Saturday, February 25, 2017

What does Buy & Hold mean?


Like any concept used in this world, and this seems in particular to be true for the world of investing, how a concept is understood and applied is often in the eyes of the beholder. So when talking ‘Buy & Hold’ to me that doesn’t mean that I never sell a stock once I buy it. Actually, if you read my last post you know that I recommend selling stocks to build up lots of cash because ‘the higher a market goes, the higher the risk’.  So, when do I sell a stock?

1.       A stock has gone up so much that it is taking up an unreasonable proportion of my portfolio. Lately, I have trimmed a lot of my bank holdings. The official term is ‘rebalancing my portfolio’.

2.       A stock has dropped from it’s recent high or it’s recent purchase by more than the allocated stop-loss price. Typically, 20-25% from a recent high or from the purchase price. However, in volatile sectors like gold mining I may use a stop-loss at 40 or 50% price drops. If you invest no more than 5% of your security portfolio in one stock and you lose 25% then your total portfolio loses around 1.2% If you add to that the idea of buying in tranches, i.e. when you start buying shares in a company just buy a little bit do not buy the full 5% in one fell swoop. So now, if you made a mistake and you put only 1% of your securities portfolio in a particular stock your loss is only 25% of 1% or 0.25% of your total securities portfolio value. If you are like me and have around 50% of your net worth invested in real estate, then your total net worth is down 0.125%.  You see that way you keep your losses to a minimum and if you have a big winner you let your profits ride – sometimes for years and you buy more and more of this now proven asset up to the max 5%.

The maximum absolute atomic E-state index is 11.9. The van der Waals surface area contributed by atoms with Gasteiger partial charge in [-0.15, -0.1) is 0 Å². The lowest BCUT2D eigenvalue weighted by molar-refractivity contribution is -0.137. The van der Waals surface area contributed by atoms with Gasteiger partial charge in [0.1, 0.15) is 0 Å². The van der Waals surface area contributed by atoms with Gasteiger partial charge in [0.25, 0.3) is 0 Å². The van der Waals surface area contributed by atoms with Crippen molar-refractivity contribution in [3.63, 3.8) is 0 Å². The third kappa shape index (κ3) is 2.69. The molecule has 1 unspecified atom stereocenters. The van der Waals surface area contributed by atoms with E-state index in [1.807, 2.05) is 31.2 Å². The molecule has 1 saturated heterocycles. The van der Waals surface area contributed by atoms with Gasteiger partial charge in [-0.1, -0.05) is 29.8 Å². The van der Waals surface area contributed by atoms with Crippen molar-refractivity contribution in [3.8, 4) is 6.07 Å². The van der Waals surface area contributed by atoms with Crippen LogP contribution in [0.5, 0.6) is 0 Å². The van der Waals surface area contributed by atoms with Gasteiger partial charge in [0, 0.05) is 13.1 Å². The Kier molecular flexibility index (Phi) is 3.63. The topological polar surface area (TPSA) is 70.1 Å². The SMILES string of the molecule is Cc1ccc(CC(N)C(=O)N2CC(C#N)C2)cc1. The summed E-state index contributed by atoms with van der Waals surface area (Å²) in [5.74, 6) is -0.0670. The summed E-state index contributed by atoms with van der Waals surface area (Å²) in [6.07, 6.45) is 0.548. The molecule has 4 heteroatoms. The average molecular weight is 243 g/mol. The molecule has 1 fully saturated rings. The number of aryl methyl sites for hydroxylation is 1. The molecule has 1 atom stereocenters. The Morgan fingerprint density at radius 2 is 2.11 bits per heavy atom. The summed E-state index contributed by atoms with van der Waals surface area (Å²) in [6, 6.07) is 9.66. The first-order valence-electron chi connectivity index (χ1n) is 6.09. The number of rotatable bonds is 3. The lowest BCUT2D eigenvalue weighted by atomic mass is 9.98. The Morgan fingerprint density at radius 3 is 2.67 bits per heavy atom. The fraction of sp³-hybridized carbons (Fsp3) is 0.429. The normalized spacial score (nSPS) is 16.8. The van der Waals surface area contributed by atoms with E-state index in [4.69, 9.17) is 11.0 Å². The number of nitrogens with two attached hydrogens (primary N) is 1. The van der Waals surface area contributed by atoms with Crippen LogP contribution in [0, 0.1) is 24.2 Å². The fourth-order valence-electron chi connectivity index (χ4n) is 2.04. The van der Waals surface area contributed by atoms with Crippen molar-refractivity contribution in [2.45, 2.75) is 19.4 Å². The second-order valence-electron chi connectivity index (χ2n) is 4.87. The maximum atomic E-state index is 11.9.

3.       A stock is ‘dead money, i.e. it pays no or little dividends and more importantly the reasons you bought it are no longer there and the price hasn’t moved significantly for 1 or 2 years. These stocks I tend to sell especially when I see a downturn coming. After all, why live through the stock value fall and lose 20 or 30% in a downturn with little upside? Especially, If you can convert it into cash and use that cash to buy a more desirable asset during the anticipated down turn?  Makes sense?

So rarely do I truly ‘Buy & Hold’ for ever.  Having said that, some stocks like Brookfield Asset Management I have been holding literally for decades and I only sell a bit if it becomes too large a portion of my portfolio. This strategy of buy and hold makes we sleep very well at night. A large portion of my portfolio requires very little attention and this allows me to focus on trying to find new opportunities to invest in. I try them out and monitor them closely in the more active portion of my portfolio. Some people call this ‘play money’ but you know I don’t ‘play with money’. I am willing to invest in new companies and may have fun when proven right (30 to 50% of those investments don’t work out and are sold within a year or so) but it is for growing and optimizing my portfolio and I am certainly not very cavalier about losing even a small part of my nest egg. In the end, I may have to live off this money for decades to come and if immortality is possible, I may have to live off it forever. 😊

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